However, that is just an idea I threw in, it is by no means necessary. This design can just as easily be implemented with the current lane configuration on Hughson. Nothing has changed north of the centre line of Hunter Stret (apart from the new signals).

And Hunter street IS two-ways in this design, just not for cars. My impression is that residents support two-way streets because they calm traffic and improve pedestrian and cyclist experience relative to our current one-way speedways. This design accomplishes all those goals, so I don't see the need to compromise all other transport modes by cramming in an additional car lane.

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By jason (registered) | Posted February 20, 2014 at 20:35:29 in reply to Comment 97750

Hughson is already 1-way from Main to LIUNA. I like the idea personally. I'm hopeful that once we see a couple of complete, safe, vibrant 1-way streets developed in Hamilton we will realize that they aren't horrible. Sure two-way is preferred, but in the absence of road-space, give me a 1-lane Hughson with 2-way bike lanes.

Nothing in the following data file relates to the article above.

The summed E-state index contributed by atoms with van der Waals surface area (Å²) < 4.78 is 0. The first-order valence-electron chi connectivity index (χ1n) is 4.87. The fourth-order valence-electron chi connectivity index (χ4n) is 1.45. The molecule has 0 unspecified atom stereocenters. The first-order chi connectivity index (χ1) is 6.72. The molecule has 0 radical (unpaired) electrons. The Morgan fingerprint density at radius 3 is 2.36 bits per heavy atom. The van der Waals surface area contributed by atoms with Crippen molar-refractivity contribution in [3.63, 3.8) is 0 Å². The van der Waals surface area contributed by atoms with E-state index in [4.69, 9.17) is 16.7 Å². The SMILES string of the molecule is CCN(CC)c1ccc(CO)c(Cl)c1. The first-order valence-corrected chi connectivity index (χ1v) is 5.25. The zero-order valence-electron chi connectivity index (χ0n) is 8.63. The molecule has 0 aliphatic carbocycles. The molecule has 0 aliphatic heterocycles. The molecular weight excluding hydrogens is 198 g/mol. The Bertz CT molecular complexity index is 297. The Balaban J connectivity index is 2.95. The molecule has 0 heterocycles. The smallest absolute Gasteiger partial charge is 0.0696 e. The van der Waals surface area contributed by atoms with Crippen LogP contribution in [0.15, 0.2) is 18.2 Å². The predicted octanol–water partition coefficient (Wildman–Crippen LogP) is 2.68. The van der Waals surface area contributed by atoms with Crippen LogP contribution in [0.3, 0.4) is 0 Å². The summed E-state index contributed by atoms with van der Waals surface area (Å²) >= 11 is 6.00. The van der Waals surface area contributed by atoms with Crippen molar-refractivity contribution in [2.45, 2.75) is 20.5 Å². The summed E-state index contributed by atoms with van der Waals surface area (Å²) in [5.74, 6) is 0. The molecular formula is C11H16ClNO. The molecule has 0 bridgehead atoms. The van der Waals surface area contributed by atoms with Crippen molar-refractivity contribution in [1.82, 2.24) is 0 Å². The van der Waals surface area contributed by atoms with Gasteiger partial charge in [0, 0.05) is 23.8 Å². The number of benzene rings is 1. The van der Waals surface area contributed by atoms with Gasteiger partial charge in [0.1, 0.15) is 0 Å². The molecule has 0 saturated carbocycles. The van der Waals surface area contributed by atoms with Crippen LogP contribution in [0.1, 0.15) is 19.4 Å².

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By Robert D (anonymous) | Posted February 20, 2014 at 10:16:16 in reply to Comment 97737

In response to 3 and 4, in the last image, the existing cut-outs for taxi and DARTs drop-off/pickup have been retained on either side of the "central" portion of the building, much as it is now.

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By Fred Street (anonymous) | Posted February 20, 2014 at 10:30:12 in reply to Comment 97740

As long as the lane/taxi-curb/sidewalk are at uniform grade, there should be no barrier to wheelchairs/walkers/mobility challenged.